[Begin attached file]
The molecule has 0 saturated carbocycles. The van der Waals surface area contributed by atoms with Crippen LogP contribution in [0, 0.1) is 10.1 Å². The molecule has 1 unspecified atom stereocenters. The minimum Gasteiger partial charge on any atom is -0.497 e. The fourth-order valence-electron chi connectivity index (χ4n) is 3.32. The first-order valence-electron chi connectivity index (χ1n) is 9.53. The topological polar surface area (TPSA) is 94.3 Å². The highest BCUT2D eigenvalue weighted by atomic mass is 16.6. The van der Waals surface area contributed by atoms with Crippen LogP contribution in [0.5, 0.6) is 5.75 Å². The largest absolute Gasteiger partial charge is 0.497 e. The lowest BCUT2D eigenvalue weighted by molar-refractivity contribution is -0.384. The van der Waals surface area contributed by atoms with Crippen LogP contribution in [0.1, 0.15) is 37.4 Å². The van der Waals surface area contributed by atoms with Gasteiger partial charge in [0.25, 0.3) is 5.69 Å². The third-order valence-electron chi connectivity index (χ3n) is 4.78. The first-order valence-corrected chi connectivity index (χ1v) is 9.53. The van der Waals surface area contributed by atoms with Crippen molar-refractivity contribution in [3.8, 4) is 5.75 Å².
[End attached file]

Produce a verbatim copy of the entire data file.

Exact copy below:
The molecule has 0 saturated carbocycles. The van der Waals surface area contributed by atoms with Crippen LogP contribution in [0, 0.1) is 10.1 Å². The molecule has 1 unspecified atom stereocenters. The minimum Gasteiger partial charge on any atom is -0.497 e. The fourth-order valence-electron chi connectivity index (χ4n) is 3.32. The first-order valence-electron chi connectivity index (χ1n) is 9.53. The topological polar surface area (TPSA) is 94.3 Å². The highest BCUT2D eigenvalue weighted by atomic mass is 16.6. The van der Waals surface area contributed by atoms with Crippen LogP contribution in [0.5, 0.6) is 5.75 Å². The largest absolute Gasteiger partial charge is 0.497 e. The lowest BCUT2D eigenvalue weighted by molar-refractivity contribution is -0.384. The van der Waals surface area contributed by atoms with Crippen LogP contribution in [0.1, 0.15) is 37.4 Å². The van der Waals surface area contributed by atoms with Gasteiger partial charge in [0.25, 0.3) is 5.69 Å². The third-order valence-electron chi connectivity index (χ3n) is 4.78. The first-order valence-corrected chi connectivity index (χ1v) is 9.53. The van der Waals surface area contributed by atoms with Crippen molar-refractivity contribution in [3.8, 4) is 5.75 Å².